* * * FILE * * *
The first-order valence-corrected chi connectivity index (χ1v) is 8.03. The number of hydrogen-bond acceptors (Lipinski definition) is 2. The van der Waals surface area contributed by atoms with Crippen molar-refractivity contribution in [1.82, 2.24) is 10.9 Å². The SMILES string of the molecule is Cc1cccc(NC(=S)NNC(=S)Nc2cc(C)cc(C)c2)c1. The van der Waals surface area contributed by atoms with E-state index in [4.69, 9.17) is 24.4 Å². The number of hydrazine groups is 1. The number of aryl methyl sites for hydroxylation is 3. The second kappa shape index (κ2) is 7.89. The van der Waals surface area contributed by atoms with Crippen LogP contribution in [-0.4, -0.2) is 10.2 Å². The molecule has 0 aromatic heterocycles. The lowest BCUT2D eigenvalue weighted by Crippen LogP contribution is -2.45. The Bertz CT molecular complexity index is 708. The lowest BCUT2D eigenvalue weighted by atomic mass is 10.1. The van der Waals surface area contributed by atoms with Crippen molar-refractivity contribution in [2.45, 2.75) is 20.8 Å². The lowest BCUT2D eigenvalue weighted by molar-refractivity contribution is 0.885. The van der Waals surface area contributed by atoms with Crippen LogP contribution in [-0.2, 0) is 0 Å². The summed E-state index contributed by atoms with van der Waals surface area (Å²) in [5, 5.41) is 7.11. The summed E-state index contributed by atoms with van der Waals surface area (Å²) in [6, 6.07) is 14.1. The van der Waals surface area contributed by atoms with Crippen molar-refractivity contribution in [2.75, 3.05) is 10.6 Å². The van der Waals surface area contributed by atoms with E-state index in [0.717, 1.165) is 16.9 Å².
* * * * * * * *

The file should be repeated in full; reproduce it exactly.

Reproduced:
The first-order valence-corrected chi connectivity index (χ1v) is 8.03. The number of hydrogen-bond acceptors (Lipinski definition) is 2. The van der Waals surface area contributed by atoms with Crippen molar-refractivity contribution in [1.82, 2.24) is 10.9 Å². The SMILES string of the molecule is Cc1cccc(NC(=S)NNC(=S)Nc2cc(C)cc(C)c2)c1. The van der Waals surface area contributed by atoms with E-state index in [4.69, 9.17) is 24.4 Å². The number of hydrazine groups is 1. The number of aryl methyl sites for hydroxylation is 3. The second kappa shape index (κ2) is 7.89. The van der Waals surface area contributed by atoms with Crippen LogP contribution in [-0.4, -0.2) is 10.2 Å². The molecule has 0 aromatic heterocycles. The lowest BCUT2D eigenvalue weighted by Crippen LogP contribution is -2.45. The Bertz CT molecular complexity index is 708. The lowest BCUT2D eigenvalue weighted by atomic mass is 10.1. The van der Waals surface area contributed by atoms with Crippen molar-refractivity contribution in [2.45, 2.75) is 20.8 Å². The lowest BCUT2D eigenvalue weighted by molar-refractivity contribution is 0.885. The van der Waals surface area contributed by atoms with Crippen LogP contribution in [-0.2, 0) is 0 Å². The summed E-state index contributed by atoms with van der Waals surface area (Å²) in [5, 5.41) is 7.11. The summed E-state index contributed by atoms with van der Waals surface area (Å²) in [6, 6.07) is 14.1. The van der Waals surface area contributed by atoms with Crippen molar-refractivity contribution in [2.75, 3.05) is 10.6 Å². The van der Waals surface area contributed by atoms with E-state index in [0.717, 1.165) is 16.9 Å².